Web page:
Easter Dinner Gathers Mixed Feelings

Drew Kaplan ‘20, Opinion Editor 


Students consumed more food than expected at the annual Easter dinner in the dining hall on Sunday, April 1, leading to many dishes not being available for the latter part of the dinner.

Although only 768 people came to the dining hall for dinner, over 1,600 hot entrees were served over the course of the evening according to Director of Dining Services Errol Huffman. He explained that this figure does not account for dishes from the deli, grain bar, or salads.

“We use historical records on food consumption and customer traffic to determine how much food we plan to prepare and when we plan to have batches of food ready,” Huffman said in an email. “We try to make sure most recipes are prepared as fresh as possible rather than cook all of the food before meal service begins.”

Some students, however, raised concerns about the types and quantities of food being served. “Working on the line for dining services during Easter dinner was incredibly hectic, I think an hour went by without a pause in the line,” said Claire Jeantheau ’21, a red shirt. “It wasn’t the busiest shift I’ve had; there were nights earlier in the year when we ran out of everything, not only the main meats. I was just so surprised at the number of people who came to dinner after the campus seemed deserted all weekend.”

“I thought that the food options weren’t great for caf Easter. It appeared like there were a lot of meat options, but not many vegetarian options. I prefer to eat vegetarian in the caf,” said Justine Hayward ’18. “Additionally, they lacked variety in the dessert options.”

“I enjoyed that they did something different. Food was good in the main line, it was different, which is always good,” said Sean Dowd ’20. “[They] could have used more Easter themed desserts though. I didn’t notice the shortage [of ham and lamb] as I ate early.”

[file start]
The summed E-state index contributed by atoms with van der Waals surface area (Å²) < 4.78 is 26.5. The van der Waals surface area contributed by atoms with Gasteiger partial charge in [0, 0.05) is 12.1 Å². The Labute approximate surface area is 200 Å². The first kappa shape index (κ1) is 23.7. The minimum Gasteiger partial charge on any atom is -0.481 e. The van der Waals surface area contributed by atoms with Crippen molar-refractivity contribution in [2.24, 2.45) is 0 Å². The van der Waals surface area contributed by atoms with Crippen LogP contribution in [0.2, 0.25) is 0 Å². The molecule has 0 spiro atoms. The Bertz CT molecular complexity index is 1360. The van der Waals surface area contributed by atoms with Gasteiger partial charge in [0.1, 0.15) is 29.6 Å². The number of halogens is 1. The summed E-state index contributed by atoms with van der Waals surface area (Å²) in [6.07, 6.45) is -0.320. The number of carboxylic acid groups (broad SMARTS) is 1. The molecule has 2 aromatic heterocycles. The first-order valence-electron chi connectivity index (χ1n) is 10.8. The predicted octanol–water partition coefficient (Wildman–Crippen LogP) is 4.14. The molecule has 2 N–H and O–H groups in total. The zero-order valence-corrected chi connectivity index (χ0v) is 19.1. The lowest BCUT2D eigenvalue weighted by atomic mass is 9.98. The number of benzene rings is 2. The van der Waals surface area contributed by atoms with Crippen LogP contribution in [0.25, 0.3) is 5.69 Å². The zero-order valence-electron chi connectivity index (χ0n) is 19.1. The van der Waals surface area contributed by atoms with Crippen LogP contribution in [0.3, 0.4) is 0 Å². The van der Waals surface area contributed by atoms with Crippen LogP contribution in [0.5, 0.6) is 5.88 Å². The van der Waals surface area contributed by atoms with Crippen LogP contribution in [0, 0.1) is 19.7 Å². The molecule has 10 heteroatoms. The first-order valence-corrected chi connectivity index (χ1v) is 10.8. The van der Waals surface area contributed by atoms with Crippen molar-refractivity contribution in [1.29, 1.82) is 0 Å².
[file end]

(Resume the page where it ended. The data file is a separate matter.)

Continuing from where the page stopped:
“I am aware of lamb running out and of other items running behind the traffic flow,” said Huffman.  “The lamb option was new for this menu therefore we had no history to predict consumption.  Lamb is not typically a popular item but was very popular on Sunday.” He continued, “If there are no more ingredients for the original dish, the chef will prepare another, similar dish, if available, and serve that with the original product to help it last longer and to give guests more options. In any case, the chef will prepare a substitute item to replace a dish that runs out.”

Huffman explained that dining services is currently building a food consumption history database, using its food management software to more accurately predict student food consumption in the future. “Comparing year to year patterns is much more useful than comparing patterns within the same year,” said Huffman.

Some students, however, enjoyed their meals. “I thought it was fine, honestly. I presume they just underestimated the turnout. Which is not a big deal. Mistakes happen, nobody’s perfect,” said Tristan Arnold ’18. “If they had estimated higher and fewer people had showed up, we would have ended up with excess food, which I presume would have led to food waste, which we want to avoid. And it wasn’t like they ran out of food entirely.”

“Running out of certain entrees has occurred more often than we want this year,” said Huffman.  “Eating habits have been very different with each menu cycle and that makes it a challenge in an environment where consistency in dining patterns is the norm.  We do not prepare enough of every entrée for the estimated guest count of each meal because that is not how guests eat; to do so would result in a great deal of leftover, wasted food. Some of the food will be offered during lunch the next day if it can reheat and present well.  Other leftover foods are donated to the local Salvation Army kitchen.”

“I remember wishing I had time to get seconds,” said Connor Ford ’19. “As to the caf running out of ham and lamb, I’d rather see that happen than there be a bunch left over, it means people liked it.”